Skip to content

Five minute profile: interview with Rosie Seaman

Rosie Seaman stands on top of a hill, holding a flask and smiling
Five minute profiles

Research Data Scotland

06 Oct 2023

Rosie Seaman, Data Sourcing Manager, explains what her role entails and what difference she hopes RDS will make for researchers.

What’s your role at RDS and what does your typical workday involve?

There is no typical day for me at RDS (yet)– every day presents new challenges but my job always involves collaborative working with colleagues from across RDS and our partners.

I am a data sourcing manager but this role involves a lot of different elements. From collaborating with our fantastic team of analysts to problem solve and develop reproducible code for data anonymisation and quality control checks, to co-writing funding applications and building user engagement with the Partnerships and Communications team.

What’s your background and how does it give you additional insight to your work at RDS?

Not so long ago, I was an administrative data researcher. I have always been an advocate for using administrative data for public good but I understand and empathise with the challenges researchers face. My motivation for joining RDS was that I believed in creating a better way for researchers to access administrative data, especially when projects are on the most contemporary social issues.

I worked on three administrative data projects in less than two years: perinatal mental health, drug-related deaths, and child-care quality. Before joining RDS, I received funding from the RDS public engagement fund for the perinatal mental health project to engage with people on how data is used in research. The project will culminate with an animated short film, which will be screened as part of the Scottish Mental Health Arts Festival on Wednesday 11 October.

In each of the three administrative data projects I’ve worked on, I’ve been amazed by the wildly different routes for obtaining access to data. The one common feature was that everyone involved, from the data controllers to researchers wanted the data to be used for public good. Within a matter of days of working at RDS, I knew that I was surrounded by even more people who share that common goal.

“RDS genuinely has a very contemporary understanding of how to build a supportive working environment and what a post-covid working world looks like.”

Rosie Seaman

What’s a highlight and a challenge of your role?

The highlights are easy - all of the RDS staff and the progressive working environment. I have never worked for a small organisation before, and it is really refreshing to know everyone by their first name and to see everyone’s tangible contributions. RDS also didn’t exist pre-covid, so we are not an organisation that is trying to return to previous ways of working. RDS genuinely has a very contemporary understanding of how to build a supportive working environment and what a post-covid working world looks like.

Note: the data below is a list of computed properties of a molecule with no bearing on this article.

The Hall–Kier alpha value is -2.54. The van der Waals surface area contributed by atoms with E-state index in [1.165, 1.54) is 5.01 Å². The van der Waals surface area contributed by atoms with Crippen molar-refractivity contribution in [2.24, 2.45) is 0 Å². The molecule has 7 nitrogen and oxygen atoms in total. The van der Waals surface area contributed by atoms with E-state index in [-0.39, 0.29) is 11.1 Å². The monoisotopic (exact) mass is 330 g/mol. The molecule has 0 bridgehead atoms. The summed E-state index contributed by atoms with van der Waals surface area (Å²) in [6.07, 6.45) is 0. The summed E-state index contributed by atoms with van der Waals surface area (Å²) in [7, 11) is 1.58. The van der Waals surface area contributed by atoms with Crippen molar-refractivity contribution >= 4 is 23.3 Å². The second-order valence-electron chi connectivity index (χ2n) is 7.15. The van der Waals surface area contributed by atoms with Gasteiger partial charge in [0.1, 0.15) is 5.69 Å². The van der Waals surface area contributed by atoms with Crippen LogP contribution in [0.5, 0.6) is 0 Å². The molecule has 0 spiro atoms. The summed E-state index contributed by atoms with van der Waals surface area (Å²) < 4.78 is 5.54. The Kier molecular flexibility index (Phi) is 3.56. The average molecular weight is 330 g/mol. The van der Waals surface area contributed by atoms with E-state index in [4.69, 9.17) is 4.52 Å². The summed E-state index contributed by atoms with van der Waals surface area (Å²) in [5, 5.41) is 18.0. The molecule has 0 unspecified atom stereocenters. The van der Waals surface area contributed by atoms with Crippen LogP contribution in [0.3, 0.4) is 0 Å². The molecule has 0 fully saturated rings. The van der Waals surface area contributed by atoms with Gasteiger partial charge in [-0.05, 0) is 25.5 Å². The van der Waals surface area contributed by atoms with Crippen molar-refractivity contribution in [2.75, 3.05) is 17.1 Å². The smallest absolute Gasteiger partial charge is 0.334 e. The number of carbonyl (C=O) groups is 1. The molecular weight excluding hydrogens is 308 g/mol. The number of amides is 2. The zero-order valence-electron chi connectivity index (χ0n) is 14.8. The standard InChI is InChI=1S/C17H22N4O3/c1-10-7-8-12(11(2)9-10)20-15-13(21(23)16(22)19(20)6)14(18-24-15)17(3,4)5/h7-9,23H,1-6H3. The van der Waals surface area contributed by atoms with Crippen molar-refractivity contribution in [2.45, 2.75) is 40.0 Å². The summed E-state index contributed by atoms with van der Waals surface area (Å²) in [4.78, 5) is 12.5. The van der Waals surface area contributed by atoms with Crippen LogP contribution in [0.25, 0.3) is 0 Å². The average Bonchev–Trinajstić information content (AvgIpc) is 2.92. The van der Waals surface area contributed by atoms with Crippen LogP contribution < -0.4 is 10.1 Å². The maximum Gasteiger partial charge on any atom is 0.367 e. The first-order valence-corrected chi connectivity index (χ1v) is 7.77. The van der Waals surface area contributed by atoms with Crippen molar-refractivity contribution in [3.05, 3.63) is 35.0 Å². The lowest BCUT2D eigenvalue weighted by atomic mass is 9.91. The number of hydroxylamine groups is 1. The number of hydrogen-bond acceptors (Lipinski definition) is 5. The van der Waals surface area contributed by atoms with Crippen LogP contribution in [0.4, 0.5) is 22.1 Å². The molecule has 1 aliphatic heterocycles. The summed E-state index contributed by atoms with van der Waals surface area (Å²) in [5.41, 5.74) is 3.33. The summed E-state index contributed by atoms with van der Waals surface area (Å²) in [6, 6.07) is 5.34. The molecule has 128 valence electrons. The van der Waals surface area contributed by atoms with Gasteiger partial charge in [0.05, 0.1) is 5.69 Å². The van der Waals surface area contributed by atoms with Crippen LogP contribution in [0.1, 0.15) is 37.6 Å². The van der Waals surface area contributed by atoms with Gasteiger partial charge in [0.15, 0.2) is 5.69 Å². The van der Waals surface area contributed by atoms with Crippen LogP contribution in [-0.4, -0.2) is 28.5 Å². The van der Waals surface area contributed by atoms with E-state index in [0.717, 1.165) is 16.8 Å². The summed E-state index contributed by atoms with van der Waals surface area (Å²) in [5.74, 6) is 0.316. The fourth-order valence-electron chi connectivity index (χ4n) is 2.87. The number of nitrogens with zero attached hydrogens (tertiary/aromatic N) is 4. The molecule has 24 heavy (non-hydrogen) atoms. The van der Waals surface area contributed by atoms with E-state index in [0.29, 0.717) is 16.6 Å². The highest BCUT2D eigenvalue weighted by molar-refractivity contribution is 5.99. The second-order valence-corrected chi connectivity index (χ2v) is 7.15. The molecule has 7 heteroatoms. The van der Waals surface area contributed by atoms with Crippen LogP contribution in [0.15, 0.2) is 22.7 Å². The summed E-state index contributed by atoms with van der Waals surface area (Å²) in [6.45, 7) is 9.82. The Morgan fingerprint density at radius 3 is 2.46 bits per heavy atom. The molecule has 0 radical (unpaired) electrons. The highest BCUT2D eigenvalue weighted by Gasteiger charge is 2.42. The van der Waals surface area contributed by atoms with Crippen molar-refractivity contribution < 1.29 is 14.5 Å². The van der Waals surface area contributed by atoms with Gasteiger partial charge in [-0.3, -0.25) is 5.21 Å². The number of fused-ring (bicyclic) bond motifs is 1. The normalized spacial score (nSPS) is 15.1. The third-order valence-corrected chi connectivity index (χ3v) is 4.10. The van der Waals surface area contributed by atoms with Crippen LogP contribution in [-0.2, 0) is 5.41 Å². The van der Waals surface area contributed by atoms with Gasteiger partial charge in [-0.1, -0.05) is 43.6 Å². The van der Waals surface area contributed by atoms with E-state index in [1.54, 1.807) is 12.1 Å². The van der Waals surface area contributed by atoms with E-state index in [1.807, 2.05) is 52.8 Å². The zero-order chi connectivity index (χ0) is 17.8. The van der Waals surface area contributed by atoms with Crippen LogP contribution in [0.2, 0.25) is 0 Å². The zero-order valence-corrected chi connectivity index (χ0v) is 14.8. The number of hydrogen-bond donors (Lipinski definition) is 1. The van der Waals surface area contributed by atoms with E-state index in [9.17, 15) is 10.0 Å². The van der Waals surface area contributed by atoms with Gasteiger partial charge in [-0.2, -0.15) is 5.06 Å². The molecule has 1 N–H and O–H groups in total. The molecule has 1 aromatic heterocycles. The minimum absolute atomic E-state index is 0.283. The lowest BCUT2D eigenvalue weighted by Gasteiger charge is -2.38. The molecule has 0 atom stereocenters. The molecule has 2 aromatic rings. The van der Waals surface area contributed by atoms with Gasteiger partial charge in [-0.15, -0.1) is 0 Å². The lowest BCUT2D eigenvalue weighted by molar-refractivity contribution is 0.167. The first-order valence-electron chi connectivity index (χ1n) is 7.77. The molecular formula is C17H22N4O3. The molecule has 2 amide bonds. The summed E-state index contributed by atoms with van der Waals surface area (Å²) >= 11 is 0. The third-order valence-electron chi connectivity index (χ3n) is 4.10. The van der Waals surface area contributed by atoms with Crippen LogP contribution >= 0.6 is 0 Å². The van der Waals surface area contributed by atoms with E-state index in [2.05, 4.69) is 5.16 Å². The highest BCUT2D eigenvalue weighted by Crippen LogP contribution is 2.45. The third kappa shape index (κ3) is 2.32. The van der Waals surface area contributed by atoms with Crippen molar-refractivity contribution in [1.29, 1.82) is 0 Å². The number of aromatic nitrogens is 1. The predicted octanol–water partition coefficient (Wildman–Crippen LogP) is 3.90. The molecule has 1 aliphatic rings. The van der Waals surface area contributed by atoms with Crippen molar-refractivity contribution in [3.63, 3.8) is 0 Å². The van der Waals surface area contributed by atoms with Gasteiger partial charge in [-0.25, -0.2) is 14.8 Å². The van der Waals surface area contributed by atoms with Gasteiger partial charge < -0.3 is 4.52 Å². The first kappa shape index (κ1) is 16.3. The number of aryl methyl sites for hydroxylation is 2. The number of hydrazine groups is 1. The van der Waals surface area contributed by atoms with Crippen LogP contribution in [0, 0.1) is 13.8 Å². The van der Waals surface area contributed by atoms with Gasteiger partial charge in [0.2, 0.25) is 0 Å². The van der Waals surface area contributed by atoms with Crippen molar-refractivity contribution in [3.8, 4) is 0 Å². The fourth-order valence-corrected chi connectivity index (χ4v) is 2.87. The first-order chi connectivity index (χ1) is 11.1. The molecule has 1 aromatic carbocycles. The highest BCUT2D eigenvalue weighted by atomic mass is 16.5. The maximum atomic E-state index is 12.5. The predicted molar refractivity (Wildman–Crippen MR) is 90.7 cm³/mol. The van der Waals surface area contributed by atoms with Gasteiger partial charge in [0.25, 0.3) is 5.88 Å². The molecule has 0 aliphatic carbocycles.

The challenges are that the data and research landscapes are always rapidly changing. RDS want to ensure researcher access in Scotland will be sustainable and fit for purpose now and long into the future. The challenges are the uncertainties of knowing if the changes RDS will make will be the right changes at the right time.

What difference do you hope RDS will make? 

RDS will make differences in so many ways. These may be small differences, that are not noticeable to researchers such as changing the technical processes of splitting, anonymising and quality checking data to the changes that will be visible to researchers, such as streamlining and modernising the application processes.

I used to think of the changes as a domino effect, we just needed to find the right domino to make everything else fall into place. That idea rapidly changed, the changes are part of a big puzzle, and we need all the pieces and all the partners to see the completed puzzle, there is no one piece more important than the other.

“I have always been most inspired by people who truly work collaboratively”

Rosie Seaman

What would be your "Mastermind" specialist subject?

I would say board games, specifically board game rules, board game creators, and board game prizes!

What's the best piece of advice you've ever received? 

I have always been most inspired by people who truly work collaboratively, who share opportunities with others, and who are realistic with expectations of themselves and of others. These characteristics tend to be correlated within the same people (no research to reference).

A very recent piece of advice I received for feeling fulfilled in any job is to try to acknowledge and balance three things: The autonomy you have, the capabilities you have, and the meaningful connections you have with the people you work with. 

Related content

Subscribe to our updates 

To stay updated with Research Data Scotland, subscribe to our mailing list or follow us on Twitter and LinkedIn

Sign up here Sign up here
Illustration of an envelope with a letter sticking out and a mobile phone with a person